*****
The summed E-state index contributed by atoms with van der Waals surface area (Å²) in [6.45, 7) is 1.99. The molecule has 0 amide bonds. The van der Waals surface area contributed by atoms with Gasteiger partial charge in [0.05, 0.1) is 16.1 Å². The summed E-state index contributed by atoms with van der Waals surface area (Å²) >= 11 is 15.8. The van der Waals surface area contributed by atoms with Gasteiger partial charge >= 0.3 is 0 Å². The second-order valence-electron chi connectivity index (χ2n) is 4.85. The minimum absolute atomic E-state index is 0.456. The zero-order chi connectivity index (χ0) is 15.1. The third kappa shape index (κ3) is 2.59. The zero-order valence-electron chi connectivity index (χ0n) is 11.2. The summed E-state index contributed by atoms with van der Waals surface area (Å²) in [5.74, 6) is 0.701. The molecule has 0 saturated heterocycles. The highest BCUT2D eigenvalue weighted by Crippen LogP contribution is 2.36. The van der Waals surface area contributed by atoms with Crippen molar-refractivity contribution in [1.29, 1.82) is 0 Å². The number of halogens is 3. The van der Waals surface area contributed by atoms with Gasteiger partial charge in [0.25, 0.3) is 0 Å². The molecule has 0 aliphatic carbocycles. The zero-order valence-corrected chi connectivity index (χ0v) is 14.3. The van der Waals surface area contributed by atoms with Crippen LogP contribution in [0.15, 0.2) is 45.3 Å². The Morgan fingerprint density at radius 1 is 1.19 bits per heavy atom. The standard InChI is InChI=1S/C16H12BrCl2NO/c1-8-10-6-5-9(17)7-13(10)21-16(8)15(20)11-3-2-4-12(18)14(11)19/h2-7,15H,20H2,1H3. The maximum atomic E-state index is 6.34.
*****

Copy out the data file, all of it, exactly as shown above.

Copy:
The summed E-state index contributed by atoms with van der Waals surface area (Å²) in [6.45, 7) is 1.99. The molecule has 0 amide bonds. The van der Waals surface area contributed by atoms with Gasteiger partial charge in [0.05, 0.1) is 16.1 Å². The summed E-state index contributed by atoms with van der Waals surface area (Å²) >= 11 is 15.8. The van der Waals surface area contributed by atoms with Gasteiger partial charge >= 0.3 is 0 Å². The second-order valence-electron chi connectivity index (χ2n) is 4.85. The minimum absolute atomic E-state index is 0.456. The zero-order chi connectivity index (χ0) is 15.1. The third kappa shape index (κ3) is 2.59. The zero-order valence-electron chi connectivity index (χ0n) is 11.2. The summed E-state index contributed by atoms with van der Waals surface area (Å²) in [5.74, 6) is 0.701. The molecule has 0 saturated heterocycles. The highest BCUT2D eigenvalue weighted by Crippen LogP contribution is 2.36. The van der Waals surface area contributed by atoms with Crippen molar-refractivity contribution in [1.29, 1.82) is 0 Å². The number of halogens is 3. The van der Waals surface area contributed by atoms with Gasteiger partial charge in [0.25, 0.3) is 0 Å². The molecule has 0 aliphatic carbocycles. The zero-order valence-corrected chi connectivity index (χ0v) is 14.3. The van der Waals surface area contributed by atoms with Crippen LogP contribution in [0.15, 0.2) is 45.3 Å². The Morgan fingerprint density at radius 1 is 1.19 bits per heavy atom. The standard InChI is InChI=1S/C16H12BrCl2NO/c1-8-10-6-5-9(17)7-13(10)21-16(8)15(20)11-3-2-4-12(18)14(11)19/h2-7,15H,20H2,1H3. The maximum atomic E-state index is 6.34.